In early July, we broke the news that Cooley Law School would stop accepting first-year students at its Ann Arbor campus and would begin conducting faculty and staff layoffs due to continuing declines in both enrollment and revenue. At the time, the school had “no plans” to completely close the campus.
At the end of July, however, Cooley Law notified its Ann Arbor students there may be a “possible consolidation” of that campus with other Cooley campuses, three of which exist in Michigan.
It’s now mid-August, and the foreboding promise of layoffs has finally come to fruition. How many heads will roll thanks to this law school’s “right-sizing” plan? Our sources say the damage is “massive”…
Since last week, we’ve received various tips from readers concerning faculty and staff layoffs at Cooley Law. On August 8, a tipster told us that the Lansing campus suffered a major blow. On August 11, another tipster informed us that Cooley was “laying off tons of professors and staff from its main campus.”
Now, the story has made the local news, with sources saying “the cuts are deep, upwards of 50 percent” of Cooley’s faculty of 271 law professors. One angry professor had this to say to the Lansing City Pulse:
“We have non-disparagement and confidentiality clauses upon which our severance packages hinge so I cannot say anything on the record and very little off the record other than to confirm that the cuts to faculty and staff are significant and I am among those in that category,” shared one faculty member, who spoke under condition of anonymity. “Plus I am really, really pissed.”
The source continued: “I was notified last week. My last day is August 31 … I honestly don’t know if they are done. If enrollment continues to decline then maybe not.”
If this is what happens during Cooley’s first week as the Western Michigan University Thomas M. Cooley Law School, we can’t wait to see what kind of public relations nightmares will be coming down the line.
Aside from Cooley’s dwindling enrollment rate — which dropped by 40.6 percent over the past few years — what could be the cause of the school’s cash-flow problems? Here’s an interesting thought:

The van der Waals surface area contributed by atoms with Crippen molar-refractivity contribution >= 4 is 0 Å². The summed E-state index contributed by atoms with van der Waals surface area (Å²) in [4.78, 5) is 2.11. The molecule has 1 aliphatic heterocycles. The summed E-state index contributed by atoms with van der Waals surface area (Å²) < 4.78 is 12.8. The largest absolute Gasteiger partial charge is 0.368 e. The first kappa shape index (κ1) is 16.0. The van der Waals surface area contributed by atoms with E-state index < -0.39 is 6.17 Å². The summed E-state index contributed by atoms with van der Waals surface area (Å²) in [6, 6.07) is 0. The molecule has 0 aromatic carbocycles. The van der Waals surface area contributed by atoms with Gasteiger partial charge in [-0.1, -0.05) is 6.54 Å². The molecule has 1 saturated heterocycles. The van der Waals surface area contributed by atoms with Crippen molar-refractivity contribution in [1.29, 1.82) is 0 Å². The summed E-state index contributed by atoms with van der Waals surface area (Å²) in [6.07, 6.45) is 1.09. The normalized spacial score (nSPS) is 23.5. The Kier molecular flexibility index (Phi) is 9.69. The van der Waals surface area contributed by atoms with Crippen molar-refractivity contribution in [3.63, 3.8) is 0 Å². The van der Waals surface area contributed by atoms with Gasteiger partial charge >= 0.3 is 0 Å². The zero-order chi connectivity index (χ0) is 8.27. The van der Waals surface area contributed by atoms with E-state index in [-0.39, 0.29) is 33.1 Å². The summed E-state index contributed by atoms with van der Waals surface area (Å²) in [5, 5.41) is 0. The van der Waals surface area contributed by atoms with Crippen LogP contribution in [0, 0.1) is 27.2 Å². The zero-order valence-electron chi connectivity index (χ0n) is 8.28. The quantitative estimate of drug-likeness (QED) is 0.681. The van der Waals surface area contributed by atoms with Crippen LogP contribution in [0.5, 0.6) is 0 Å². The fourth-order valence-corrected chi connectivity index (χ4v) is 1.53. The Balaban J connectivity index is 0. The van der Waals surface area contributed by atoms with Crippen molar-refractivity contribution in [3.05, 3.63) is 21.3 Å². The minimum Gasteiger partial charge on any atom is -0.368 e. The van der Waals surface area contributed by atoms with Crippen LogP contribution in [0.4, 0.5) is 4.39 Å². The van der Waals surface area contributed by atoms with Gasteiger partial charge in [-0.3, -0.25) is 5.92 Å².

One source said that Cooley’s financial problems became more urgent when Wells Fargo Bank sharply raised interest on a line of credit, making it unaffordable. To raise funds, the source said, Cooley plans to issue bonds in September through PNC. To make those bonds more attractive, Cooley needed to reduce costs — thus the large-scale layoffs.
It appears that source wasn’t just wildly speculating — James Robb, associate dean of external affairs and senior counsel to the school, confirmed that Cooley Law was, in fact, dealing with a bond issue:
“It’s not something we take lightly,” Robb said. “This is a painful but necessary process so we can put the institution in the right to be financially attractive to the investors. It is correct we are working on the renewal of a bond issue. And, to the extent that the school is in a stronger financial position the bonds are more appealing to financial investors.”
There will likely be reductions across all campuses, with the exception of the Florida campus for whatever reason, but that could be subject to change. Layoffs will reportedly conclude at the end of the month. As for the Ann Arbor campus, it now seems that Cooley is considering “closing the campus ultimately.” So much for there being “no plans” to completely axe the troubled campus from its ever-languishing line-up.
Robb says that the school regrets having to go through this “painful but necessary” process, but all Cooley is trying to do is put itself in a better position to teach the would-be lawyers of America. We suppose that the key word there is “would-be,” as only 26.9 percent of last year’s class found full-time jobs as lawyers nine months after graduation. At least they got an “outstanding education” as a consolation prize.
As for the many, many law professors who are losing their jobs thanks to Cooley Law’s financial predicament, we’re sure they’ll be pleased to know that the Cooley Law School Stadium, home of the Lansing Lugnuts, will not be impacted. After all, we hear concessions sales is a “J.D. Advantage” job.
Cooley “right-sizing” [Lansing City Pulse]